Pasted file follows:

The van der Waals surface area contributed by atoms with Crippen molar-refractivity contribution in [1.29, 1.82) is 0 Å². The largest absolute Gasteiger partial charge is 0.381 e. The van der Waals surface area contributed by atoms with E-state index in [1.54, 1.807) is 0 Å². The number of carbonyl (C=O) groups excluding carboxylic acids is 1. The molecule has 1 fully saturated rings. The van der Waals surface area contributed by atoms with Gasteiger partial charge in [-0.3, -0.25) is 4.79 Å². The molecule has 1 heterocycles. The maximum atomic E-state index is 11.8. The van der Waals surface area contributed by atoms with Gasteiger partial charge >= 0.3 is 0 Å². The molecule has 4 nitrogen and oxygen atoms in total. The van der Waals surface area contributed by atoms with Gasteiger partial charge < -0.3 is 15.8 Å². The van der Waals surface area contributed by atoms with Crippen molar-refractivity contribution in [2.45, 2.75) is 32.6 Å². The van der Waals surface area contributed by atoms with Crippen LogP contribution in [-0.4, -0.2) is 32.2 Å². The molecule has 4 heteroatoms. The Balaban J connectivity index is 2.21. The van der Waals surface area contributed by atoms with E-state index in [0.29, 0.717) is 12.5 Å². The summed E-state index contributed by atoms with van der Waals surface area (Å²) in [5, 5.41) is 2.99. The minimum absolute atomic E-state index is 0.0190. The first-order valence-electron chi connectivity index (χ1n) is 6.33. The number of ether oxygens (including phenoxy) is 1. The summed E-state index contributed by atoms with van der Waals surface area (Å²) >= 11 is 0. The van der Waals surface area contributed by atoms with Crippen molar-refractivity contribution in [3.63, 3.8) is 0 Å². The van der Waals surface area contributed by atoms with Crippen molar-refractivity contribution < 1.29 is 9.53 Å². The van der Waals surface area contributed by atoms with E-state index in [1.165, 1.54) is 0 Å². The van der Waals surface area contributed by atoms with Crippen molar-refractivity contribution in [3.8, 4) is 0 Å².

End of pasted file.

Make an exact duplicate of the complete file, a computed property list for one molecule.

The van der Waals surface area contributed by atoms with Crippen molar-refractivity contribution in [1.29, 1.82) is 0 Å². The largest absolute Gasteiger partial charge is 0.381 e. The van der Waals surface area contributed by atoms with E-state index in [1.54, 1.807) is 0 Å². The number of carbonyl (C=O) groups excluding carboxylic acids is 1. The molecule has 1 fully saturated rings. The van der Waals surface area contributed by atoms with Gasteiger partial charge in [-0.3, -0.25) is 4.79 Å². The molecule has 1 heterocycles. The maximum atomic E-state index is 11.8. The van der Waals surface area contributed by atoms with Gasteiger partial charge >= 0.3 is 0 Å². The molecule has 4 nitrogen and oxygen atoms in total. The van der Waals surface area contributed by atoms with Gasteiger partial charge < -0.3 is 15.8 Å². The van der Waals surface area contributed by atoms with Crippen molar-refractivity contribution in [2.45, 2.75) is 32.6 Å². The van der Waals surface area contributed by atoms with Crippen LogP contribution in [-0.4, -0.2) is 32.2 Å². The molecule has 4 heteroatoms. The Balaban J connectivity index is 2.21. The van der Waals surface area contributed by atoms with E-state index in [0.29, 0.717) is 12.5 Å². The summed E-state index contributed by atoms with van der Waals surface area (Å²) in [5, 5.41) is 2.99. The minimum absolute atomic E-state index is 0.0190. The first-order valence-electron chi connectivity index (χ1n) is 6.33. The number of ether oxygens (including phenoxy) is 1. The summed E-state index contributed by atoms with van der Waals surface area (Å²) >= 11 is 0. The van der Waals surface area contributed by atoms with Crippen molar-refractivity contribution in [3.63, 3.8) is 0 Å². The van der Waals surface area contributed by atoms with Crippen molar-refractivity contribution < 1.29 is 9.53 Å². The van der Waals surface area contributed by atoms with E-state index in [1.165, 1.54) is 0 Å². The van der Waals surface area contributed by atoms with Crippen molar-refractivity contribution in [3.8, 4) is 0 Å².